Why ‘breast is best’ can send a harmful message: ‘If your baby needs more, they need more’

From the article:

She says her pediatrician told her she could either formula feed or wait for her milk to come in at day four or five. “Wanting badly to succeed in breastfeeding him, we went another day unsuccessfully breastfeeding and went to a lactation consultant the next day who weighed his feeding and discovered that he was getting absolutely no milk,” del Castillo-Hegyi — who co-founded the nonprofit Fed Is Best Foundation in 2016 with Jody Segrave-Daly, a veteran nursery and NICU nurse and retired international board certified lactation consultant — shared in a 2015 blog post. “When I pumped and manually expressed, I realized I produced nothing.”

She wrote that following the breastfeeding guidelines and her pediatrician’s advice “resulted in my child going four days with absolutely no milk intake requiring ICU care.” Her son experienced hypoglycemia (low blood sugar) and severe dehydration due to “insufficient milk intake from exclusive breastfeeding in the first days of life,” she wrote, adding that her son was subsequently diagnosed with multiple neurodevelopmental disabilities, which del Castillo-Hegyi attributes to the lack of milk.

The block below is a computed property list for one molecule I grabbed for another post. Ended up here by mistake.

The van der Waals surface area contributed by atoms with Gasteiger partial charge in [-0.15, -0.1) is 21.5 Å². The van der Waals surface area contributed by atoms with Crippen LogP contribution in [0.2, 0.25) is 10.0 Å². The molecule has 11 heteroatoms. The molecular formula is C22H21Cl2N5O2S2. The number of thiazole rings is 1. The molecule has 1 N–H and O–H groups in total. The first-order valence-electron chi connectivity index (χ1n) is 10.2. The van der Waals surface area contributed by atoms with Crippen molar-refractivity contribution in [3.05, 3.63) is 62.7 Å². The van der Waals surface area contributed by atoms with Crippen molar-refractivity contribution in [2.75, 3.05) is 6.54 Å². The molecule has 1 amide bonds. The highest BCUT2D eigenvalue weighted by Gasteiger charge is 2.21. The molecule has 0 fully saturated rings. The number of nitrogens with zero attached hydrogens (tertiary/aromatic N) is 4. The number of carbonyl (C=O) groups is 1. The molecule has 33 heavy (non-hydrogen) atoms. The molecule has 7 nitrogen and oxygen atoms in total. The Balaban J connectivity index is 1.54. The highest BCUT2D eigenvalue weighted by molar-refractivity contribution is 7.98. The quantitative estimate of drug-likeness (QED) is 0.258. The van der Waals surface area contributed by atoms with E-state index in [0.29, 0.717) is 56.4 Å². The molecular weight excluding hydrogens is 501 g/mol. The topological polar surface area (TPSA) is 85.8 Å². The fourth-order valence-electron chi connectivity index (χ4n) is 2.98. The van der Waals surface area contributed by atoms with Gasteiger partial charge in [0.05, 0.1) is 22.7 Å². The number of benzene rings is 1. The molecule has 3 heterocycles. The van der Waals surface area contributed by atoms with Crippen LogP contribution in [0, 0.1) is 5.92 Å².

“What I unwittingly did to my son was what I thought was best at the time — what I was taught was best,” del Castillo-Hegyi, who eventually was able to produce enough milk to exclusively breastfeed her son for several months, followed by supplementing with formula, tells Yahoo Life.

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